Harold Ramis passed yesterday. I suspect his personal impact can be categorized as generational effects. Depending on when he and his oeuvre entered your life, you will hold him in different regard. He went through phases like any artist, and that shifted his place in the cultural landscape to match his metamorphoses. Nothing, though, can erode away his meaning in my life.
Ramis’ early career was impressively irreverent. He produced work that only a very particular sect of the public would appreciate. Fortunately for us, that tiny contingent would come to forge much of what we appreciate as humor today. He worked with John Belushi and Bill Murray on The National Lampoon Radio Hour; he starred in The National Lampoon Show with Joe Flaherty, Gilda Radner, and Christopher Guest; and became head writer for SCTV in its first three years.
This is the stuff your parents watched and talked about at length while their parents scolded them for mushing their brains with such garbage. This is the stuff future legends would study and imitate for years to come, the first scholarly texts of modern comedy. Ramis and his fellow collaborators were building pantheons and they didn’t even notice the pillars rising up around them.
And then he got into the full swing of his astounding career. In the span of ten short years from 1979 to 1989, he cranked out Animal House, Meatballs, Caddyshack, Stripes, and both Ghostsbusters. Do you know how some movies or songs or events graft themselves onto the DNA of society? Things like the Thriller dance or the “wardrobe malfunction” or Sail Cat. All of those films will be things I force my progeny to watch hours out of the hospital, let alone the womb.
Then he topped it off with Groundhog Day in 1993, the project which many have and will probably continue to call his greatest work. I’m inclined to agree; it certainly shows to greatest effect his directing and writing calling cards. The United States National Film Registry even mustered up the time to label it “culturally, historically, or aesthetically significant.”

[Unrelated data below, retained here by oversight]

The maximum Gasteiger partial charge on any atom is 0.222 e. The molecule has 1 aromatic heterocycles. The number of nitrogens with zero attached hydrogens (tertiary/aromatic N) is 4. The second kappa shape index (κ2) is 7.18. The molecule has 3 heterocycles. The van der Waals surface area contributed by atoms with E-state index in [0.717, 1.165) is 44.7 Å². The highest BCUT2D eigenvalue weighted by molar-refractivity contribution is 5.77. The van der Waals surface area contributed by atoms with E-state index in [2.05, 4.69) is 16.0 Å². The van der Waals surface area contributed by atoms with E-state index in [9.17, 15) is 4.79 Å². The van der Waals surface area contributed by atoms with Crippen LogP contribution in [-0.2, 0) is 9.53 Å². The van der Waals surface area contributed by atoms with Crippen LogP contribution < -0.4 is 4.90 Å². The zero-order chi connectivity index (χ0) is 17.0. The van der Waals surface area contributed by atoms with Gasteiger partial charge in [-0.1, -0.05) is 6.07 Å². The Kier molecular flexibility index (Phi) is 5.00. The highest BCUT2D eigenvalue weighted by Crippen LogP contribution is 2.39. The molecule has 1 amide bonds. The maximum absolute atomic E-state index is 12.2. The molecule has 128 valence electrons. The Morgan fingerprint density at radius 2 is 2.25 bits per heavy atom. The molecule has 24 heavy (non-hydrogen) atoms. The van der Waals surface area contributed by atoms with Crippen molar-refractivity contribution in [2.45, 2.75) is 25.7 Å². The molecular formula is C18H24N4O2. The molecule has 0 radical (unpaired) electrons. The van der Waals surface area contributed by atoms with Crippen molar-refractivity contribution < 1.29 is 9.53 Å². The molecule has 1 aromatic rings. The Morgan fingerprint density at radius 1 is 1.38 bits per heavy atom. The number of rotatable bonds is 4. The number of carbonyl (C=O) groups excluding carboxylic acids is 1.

But Ghostbusters. My gosh Ghostbusters. In my severe youth, I held few things to be true that couldn’t be validated by touch, sight, or sound. (I was highly pragmatic. Surprise!) In fact, I can enumerate them here for you now: 1) The Force exists, 2) the laughing-floating bit from Mary Poppins is 100% accurate, and 3) ghosts are real.
All three were an extreme nuisance to my parents. I can only imagine how perplexed they were at their son and daughter trying to laugh themselves into defying physics and focusing their minds into levitating candy into their mouths. And the ghosts thing can be wholly blamed on Ramis and his busting of specters.
Two of those loves persist. I quote at least once daily a Star Wars film. I even dressed up for a recent Halloween as a Jedi, logging my fourth homemade lightsaber.
But Ghostbusters is something else. At various points in my life, I identified with different characters in the film. Peter Venkman was the obvious frontman. Charming, funny, effortlessly successful with women. (So perhaps it wasn’t identification so much as it was jealousy.)
Then you find yourself always a fish out of water like Winston. Or perpetually overwhelmed like Ray. Sometimes you’re hopeless while hopelessly optimistic like Louis Tully.
Lately it’s been a lot of Ramis’ own character, though. Egon Spengler. He was, to put it succinctly, a nerd. More than that, he was the nerd among a group of ghosthunting nerds. Do you remember the scene from Ghostbusters II where they come barging into a restaurant covered in slime, wearing nothing but their underwear while Venkman and Dana are on a date? There’s nothing nerdier than giving up social graces to pursue a passion.
That is exactly what Ego represents. More than that, it’s what Ramis represents. He is famously quoted as saying, “My characters aren’t losers. They’re rebels. They win by their refusal to play by everyone else’s rules.”
I sincerely doubt I would be where I am now—the way I am now—without that sentiment coursing through me by way of Ghostbusters and Caddyshack and Animal House and Meatballs and Stripes and Groundhog Day. It’s not even about being rebels; it’s about being precisely what you want to be and nothing else.
None of his characters changed for anyone else. In every odd, impossible, and outlandish predicament they found themselves in, they did what they knew to do: be themselves. Groundhog Day, a film entirely about change, only meant something because Phil Connors wasn’t satisfied with himself, not because anyone else wanted him to be something else.
It’s not about being better or worse. To Ramis, it’s about being exactly one thing: you. And even in his late career where you might only tangentially know him from directing Analyze That or Year One, that message has blossomed into a global-sized crater. His comedy? Obviously important. But his insistence that you believe in yourself and do what you know to be right. That’s his real legacy.
We’re not rebels. We’re not outcasts. We’re just…us.